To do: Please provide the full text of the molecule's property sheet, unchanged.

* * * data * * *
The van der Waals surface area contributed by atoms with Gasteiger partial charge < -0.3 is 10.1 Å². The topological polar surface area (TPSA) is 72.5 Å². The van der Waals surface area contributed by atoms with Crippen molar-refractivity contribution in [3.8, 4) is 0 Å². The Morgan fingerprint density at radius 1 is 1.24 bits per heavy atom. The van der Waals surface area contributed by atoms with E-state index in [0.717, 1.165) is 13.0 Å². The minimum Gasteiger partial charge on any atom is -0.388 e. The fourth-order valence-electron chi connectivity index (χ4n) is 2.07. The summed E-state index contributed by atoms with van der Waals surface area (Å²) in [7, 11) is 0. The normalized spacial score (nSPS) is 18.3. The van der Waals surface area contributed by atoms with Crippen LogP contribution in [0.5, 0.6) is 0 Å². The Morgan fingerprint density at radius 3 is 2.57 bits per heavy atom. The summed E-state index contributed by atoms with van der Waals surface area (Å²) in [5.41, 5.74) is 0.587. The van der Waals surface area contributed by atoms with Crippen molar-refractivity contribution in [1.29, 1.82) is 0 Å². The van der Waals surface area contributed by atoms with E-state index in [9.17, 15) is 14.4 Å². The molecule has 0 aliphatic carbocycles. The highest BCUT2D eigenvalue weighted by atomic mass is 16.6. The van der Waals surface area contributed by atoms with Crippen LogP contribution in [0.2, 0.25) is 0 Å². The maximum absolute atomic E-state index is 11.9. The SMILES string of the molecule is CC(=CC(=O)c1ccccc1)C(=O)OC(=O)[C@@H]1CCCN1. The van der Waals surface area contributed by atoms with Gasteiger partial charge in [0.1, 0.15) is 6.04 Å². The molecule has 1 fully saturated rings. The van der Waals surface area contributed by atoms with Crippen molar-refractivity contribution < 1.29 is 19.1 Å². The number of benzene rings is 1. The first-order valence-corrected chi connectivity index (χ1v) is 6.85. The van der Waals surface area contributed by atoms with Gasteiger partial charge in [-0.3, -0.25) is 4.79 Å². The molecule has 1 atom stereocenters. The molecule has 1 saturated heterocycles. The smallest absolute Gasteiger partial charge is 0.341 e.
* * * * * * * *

The van der Waals surface area contributed by atoms with Gasteiger partial charge < -0.3 is 10.1 Å². The topological polar surface area (TPSA) is 72.5 Å². The van der Waals surface area contributed by atoms with Crippen molar-refractivity contribution in [3.8, 4) is 0 Å². The Morgan fingerprint density at radius 1 is 1.24 bits per heavy atom. The van der Waals surface area contributed by atoms with E-state index in [0.717, 1.165) is 13.0 Å². The minimum Gasteiger partial charge on any atom is -0.388 e. The fourth-order valence-electron chi connectivity index (χ4n) is 2.07. The summed E-state index contributed by atoms with van der Waals surface area (Å²) in [7, 11) is 0. The normalized spacial score (nSPS) is 18.3. The van der Waals surface area contributed by atoms with Crippen LogP contribution in [0.5, 0.6) is 0 Å². The Morgan fingerprint density at radius 3 is 2.57 bits per heavy atom. The summed E-state index contributed by atoms with van der Waals surface area (Å²) in [5.41, 5.74) is 0.587. The van der Waals surface area contributed by atoms with Crippen molar-refractivity contribution in [1.29, 1.82) is 0 Å². The van der Waals surface area contributed by atoms with E-state index in [9.17, 15) is 14.4 Å². The molecule has 0 aliphatic carbocycles. The highest BCUT2D eigenvalue weighted by atomic mass is 16.6. The van der Waals surface area contributed by atoms with Crippen LogP contribution in [0.2, 0.25) is 0 Å². The maximum absolute atomic E-state index is 11.9. The SMILES string of the molecule is CC(=CC(=O)c1ccccc1)C(=O)OC(=O)[C@@H]1CCCN1. The van der Waals surface area contributed by atoms with Gasteiger partial charge in [0.1, 0.15) is 6.04 Å². The molecule has 1 fully saturated rings. The van der Waals surface area contributed by atoms with Crippen molar-refractivity contribution < 1.29 is 19.1 Å². The number of benzene rings is 1. The first-order valence-corrected chi connectivity index (χ1v) is 6.85. The van der Waals surface area contributed by atoms with Gasteiger partial charge in [-0.3, -0.25) is 4.79 Å². The molecule has 1 atom stereocenters. The molecule has 1 saturated heterocycles. The smallest absolute Gasteiger partial charge is 0.341 e.